At the same time, the assimilationist system is trying to drill into us, to teach us to not identify as Kurdish. Until I was 13, I hated being a Jewish Kurd and I was working hard on my Persian to not have an accent and not be recognizable. This is not a story unique to me of course.

Did people around you speak any Jewish language like Lishan Didan (Northern Jewish Neo-Aramaic)?

We don’t speak Lishana but we come from a village, my grandparents, a village called Didan. Nowadays, there are no Jews there but there are still some Assyrians.

This was an area where Jews have been very mobile historically, some communities even being nomadic or semi-nomadic, which is an unusual thing for Jews. Especially since the violence that began in this region during WWI, between 1914-1918, then the attacks on Kurds on all sides of the border, the Iran-Iraq war, the Islamic revolution, there has been a lot of episodes of acute and intense violence. What has been the trajectory of your family?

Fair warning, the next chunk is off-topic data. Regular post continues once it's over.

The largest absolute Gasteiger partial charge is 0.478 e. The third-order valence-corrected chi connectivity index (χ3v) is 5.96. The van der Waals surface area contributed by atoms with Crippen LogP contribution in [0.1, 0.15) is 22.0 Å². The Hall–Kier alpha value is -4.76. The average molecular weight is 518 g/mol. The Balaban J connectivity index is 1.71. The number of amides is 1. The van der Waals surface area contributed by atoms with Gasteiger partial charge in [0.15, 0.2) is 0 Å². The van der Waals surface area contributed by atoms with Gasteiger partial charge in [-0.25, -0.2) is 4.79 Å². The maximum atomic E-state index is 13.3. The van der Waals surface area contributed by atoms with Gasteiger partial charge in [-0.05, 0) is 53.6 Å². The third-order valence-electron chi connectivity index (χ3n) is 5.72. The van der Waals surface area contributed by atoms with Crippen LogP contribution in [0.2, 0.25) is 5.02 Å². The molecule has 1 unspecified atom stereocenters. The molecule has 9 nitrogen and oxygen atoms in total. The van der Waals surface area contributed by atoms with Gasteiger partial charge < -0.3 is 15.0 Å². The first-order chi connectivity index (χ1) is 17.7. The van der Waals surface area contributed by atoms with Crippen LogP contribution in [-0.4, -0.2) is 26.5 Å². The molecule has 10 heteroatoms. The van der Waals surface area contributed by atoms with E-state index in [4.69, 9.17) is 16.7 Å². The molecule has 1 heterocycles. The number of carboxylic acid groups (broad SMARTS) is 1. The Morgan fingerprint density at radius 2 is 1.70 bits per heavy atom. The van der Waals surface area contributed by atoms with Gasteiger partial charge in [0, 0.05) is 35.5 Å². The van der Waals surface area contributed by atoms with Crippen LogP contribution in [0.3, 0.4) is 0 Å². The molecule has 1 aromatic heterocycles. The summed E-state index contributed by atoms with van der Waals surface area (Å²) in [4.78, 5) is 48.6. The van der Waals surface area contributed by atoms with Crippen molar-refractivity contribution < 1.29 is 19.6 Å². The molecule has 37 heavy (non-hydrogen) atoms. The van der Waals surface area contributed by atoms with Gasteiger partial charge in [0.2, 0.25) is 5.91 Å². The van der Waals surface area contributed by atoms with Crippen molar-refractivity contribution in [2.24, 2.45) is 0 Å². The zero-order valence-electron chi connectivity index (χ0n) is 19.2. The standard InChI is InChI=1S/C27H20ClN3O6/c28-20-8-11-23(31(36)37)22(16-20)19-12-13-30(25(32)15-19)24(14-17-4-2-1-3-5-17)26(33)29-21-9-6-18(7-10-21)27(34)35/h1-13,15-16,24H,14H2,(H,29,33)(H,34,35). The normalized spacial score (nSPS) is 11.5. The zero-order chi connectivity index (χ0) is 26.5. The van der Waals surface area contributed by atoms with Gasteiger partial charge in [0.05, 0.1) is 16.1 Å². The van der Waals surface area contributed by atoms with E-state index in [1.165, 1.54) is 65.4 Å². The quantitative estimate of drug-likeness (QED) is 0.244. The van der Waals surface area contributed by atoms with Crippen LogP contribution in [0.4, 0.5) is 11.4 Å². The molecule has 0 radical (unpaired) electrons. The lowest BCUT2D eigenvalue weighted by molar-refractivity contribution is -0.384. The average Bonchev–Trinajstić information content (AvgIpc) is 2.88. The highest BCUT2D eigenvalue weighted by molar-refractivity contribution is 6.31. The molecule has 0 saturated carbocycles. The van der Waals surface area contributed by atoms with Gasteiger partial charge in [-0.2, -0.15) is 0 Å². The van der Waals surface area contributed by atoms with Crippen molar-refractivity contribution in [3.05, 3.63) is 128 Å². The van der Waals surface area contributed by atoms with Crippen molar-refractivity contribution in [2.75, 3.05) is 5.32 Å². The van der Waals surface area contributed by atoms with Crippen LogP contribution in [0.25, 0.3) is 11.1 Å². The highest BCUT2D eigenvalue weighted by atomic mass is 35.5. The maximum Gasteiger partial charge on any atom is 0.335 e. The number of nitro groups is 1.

My grandfather is a major source for me when it comes to recent history. He’s traveled a lot in the region. So from him, I know that we originally came from across the border on the Turkish side, a hundred years ago. My family came to Urmia escaping from the war. According to what I’ve heard from my grandfather, he said our family moved from a village called Pishtqesre - behind the castle in Kurdish - his family came first to Rajan and then they kept moving around. Later living in the village I mentioned named Didan, which is near Urmia.